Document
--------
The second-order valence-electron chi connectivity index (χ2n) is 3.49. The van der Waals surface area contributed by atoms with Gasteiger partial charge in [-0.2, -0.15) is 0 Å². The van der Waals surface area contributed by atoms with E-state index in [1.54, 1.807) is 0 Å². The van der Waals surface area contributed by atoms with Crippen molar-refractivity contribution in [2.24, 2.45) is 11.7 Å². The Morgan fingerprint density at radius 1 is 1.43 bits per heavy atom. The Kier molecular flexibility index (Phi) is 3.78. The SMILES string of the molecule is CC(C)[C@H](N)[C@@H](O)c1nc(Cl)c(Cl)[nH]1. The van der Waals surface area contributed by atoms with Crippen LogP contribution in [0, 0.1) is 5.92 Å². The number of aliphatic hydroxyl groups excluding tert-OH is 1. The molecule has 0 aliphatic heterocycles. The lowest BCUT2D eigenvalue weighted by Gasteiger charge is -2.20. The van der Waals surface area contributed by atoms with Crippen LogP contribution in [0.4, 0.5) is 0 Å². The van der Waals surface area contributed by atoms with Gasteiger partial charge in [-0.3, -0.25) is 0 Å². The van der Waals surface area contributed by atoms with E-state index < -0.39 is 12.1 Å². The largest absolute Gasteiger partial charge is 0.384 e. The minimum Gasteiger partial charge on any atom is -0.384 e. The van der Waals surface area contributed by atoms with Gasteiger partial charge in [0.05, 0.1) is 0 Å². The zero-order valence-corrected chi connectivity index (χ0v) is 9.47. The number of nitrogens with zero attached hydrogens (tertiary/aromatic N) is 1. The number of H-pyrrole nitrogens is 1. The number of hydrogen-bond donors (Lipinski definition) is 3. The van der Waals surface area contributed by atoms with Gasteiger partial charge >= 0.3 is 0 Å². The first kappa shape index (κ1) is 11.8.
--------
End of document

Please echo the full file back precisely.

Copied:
The second-order valence-electron chi connectivity index (χ2n) is 3.49. The van der Waals surface area contributed by atoms with Gasteiger partial charge in [-0.2, -0.15) is 0 Å². The van der Waals surface area contributed by atoms with E-state index in [1.54, 1.807) is 0 Å². The van der Waals surface area contributed by atoms with Crippen molar-refractivity contribution in [2.24, 2.45) is 11.7 Å². The Morgan fingerprint density at radius 1 is 1.43 bits per heavy atom. The Kier molecular flexibility index (Phi) is 3.78. The SMILES string of the molecule is CC(C)[C@H](N)[C@@H](O)c1nc(Cl)c(Cl)[nH]1. The van der Waals surface area contributed by atoms with Crippen LogP contribution in [0, 0.1) is 5.92 Å². The number of aliphatic hydroxyl groups excluding tert-OH is 1. The molecule has 0 aliphatic heterocycles. The lowest BCUT2D eigenvalue weighted by Gasteiger charge is -2.20. The van der Waals surface area contributed by atoms with Crippen LogP contribution in [0.4, 0.5) is 0 Å². The van der Waals surface area contributed by atoms with Gasteiger partial charge in [-0.3, -0.25) is 0 Å². The van der Waals surface area contributed by atoms with E-state index < -0.39 is 12.1 Å². The largest absolute Gasteiger partial charge is 0.384 e. The minimum Gasteiger partial charge on any atom is -0.384 e. The van der Waals surface area contributed by atoms with Gasteiger partial charge in [0.05, 0.1) is 0 Å². The zero-order valence-corrected chi connectivity index (χ0v) is 9.47. The number of nitrogens with zero attached hydrogens (tertiary/aromatic N) is 1. The number of H-pyrrole nitrogens is 1. The number of hydrogen-bond donors (Lipinski definition) is 3. The van der Waals surface area contributed by atoms with Gasteiger partial charge >= 0.3 is 0 Å². The first kappa shape index (κ1) is 11.8.